Ahh…. The Prom, what an exciting and momentous event in a young persons life, the gowns, the tuxedos, the decorated hall, the pictures, the music, all of these things come together to commemorate what, exactly?
I believe Prom night started as a way to celebrate the next stage of life, a ceremonial crossing from childhood to maturity and frosted with a touch of the magical. Prom night is a special night for teenagers and their parents.
As parents, we love giving our children magical moments and why shouldn’t we? They will have enough of harsh reality as an adult. Providing a night of fun and festivity is wonderful break in the routine work of parenting. Parenting has its joy but sometimes it is just plain work. Our jobs as parents are to love, teach and protect. Protecting is one of the most difficult assignments as a parent.
Proms these days have much risk attached to them. Statistics for prom night traffic fatalities is enough to make some parents quake with fear and for many parents; tragedy shrouds what should have been a beautiful memory. Still the solution doesn’t have to be to keep your child from participating because there is a risk of danger.
Can a parent allow a little magical memory without worrying that the gift will turn sour? Must we drape a cloak of reality over every festive event? Is it ok for our children to attend their Prom or is that irresponsible parenting? Instead of a loaf of bread are we handing our children a snake?
Matthew 7:11 If you, then, though you are evil, know how to give good gifts to your children, how much more will your father in heaven give good gifts to those who ask him!
How can we make sure that the gifts we are giving our children are good gifts? Where do we draw that fine line between fun and protection? Especially, when the realities include statistics like the 1981 Guttmacher Institute study that reported by age 20, 81 percent of unmarried males and 60 percent of unmarried females have engaged in sexual intercourse. Keep in mind that study was in 1981! In the last twenty years, the rate has soared through the roof! Given those statistics is your child safe at an all night party following the Prom?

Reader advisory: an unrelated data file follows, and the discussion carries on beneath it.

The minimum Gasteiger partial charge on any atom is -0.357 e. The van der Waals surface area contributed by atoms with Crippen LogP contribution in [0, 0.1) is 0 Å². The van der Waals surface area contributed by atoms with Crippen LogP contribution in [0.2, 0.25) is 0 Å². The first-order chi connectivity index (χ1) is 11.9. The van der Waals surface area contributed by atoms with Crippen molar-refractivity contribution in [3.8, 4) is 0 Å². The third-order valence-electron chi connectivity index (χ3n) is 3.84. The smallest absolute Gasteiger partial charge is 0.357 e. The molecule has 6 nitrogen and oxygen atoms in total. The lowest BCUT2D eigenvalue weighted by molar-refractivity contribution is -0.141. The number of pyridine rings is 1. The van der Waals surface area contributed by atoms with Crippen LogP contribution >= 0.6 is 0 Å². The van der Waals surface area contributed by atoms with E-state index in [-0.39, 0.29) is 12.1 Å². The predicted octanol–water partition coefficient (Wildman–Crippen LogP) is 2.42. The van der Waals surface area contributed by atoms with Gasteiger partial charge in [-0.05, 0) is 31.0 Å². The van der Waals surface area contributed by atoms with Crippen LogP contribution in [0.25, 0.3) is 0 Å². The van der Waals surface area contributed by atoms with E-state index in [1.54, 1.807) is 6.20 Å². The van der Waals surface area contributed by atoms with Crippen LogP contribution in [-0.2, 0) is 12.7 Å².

Prom night with all of its elegance and romance may take on the feel of a practice wedding to a young starry-eyed teenager. It is fun to pretend to be grown up and do grown up things. Parents, however, need to exercise strong desecration. Our job is to protect our children. It would be a tragedy for a night of innocence to become a practice wedding night because we didn’t provide a strong enough boundary. While our teenagers may look very grown up in their formal dress, it isn’t enough to clothe them with wisdom.
Here are some commonsense preparations that parents should make before purchasing the prom gown or renting the tuxedo.
The same, 1981 Guttmacher Institute, study reported that some children are becoming sexually involved as early as 11 years in age. If you have been thinking that it is too early to start teaching your child about sex, think again. I once heard a speaker tell teenagers that when you are in the backseat of a car under the moonlight, it’s too late to decide how you feel about premarital sex. The same line of thought applies to parents. The week of the Prom is too late to talk with your teen about sex and your views about purity.
Just because “all of the other kids are doing it” doesn’t mean that your child needs to follow suit. It’s not easy to say “No” to what your teen perceives as harmless. Repeat after me “I am the parent. You are the child.”
A well-designed plan will help keep the fun and magic of Prom night alive. Your children might even rise up and call you blessed, although, I wouldn’t expect that until after their teen years.
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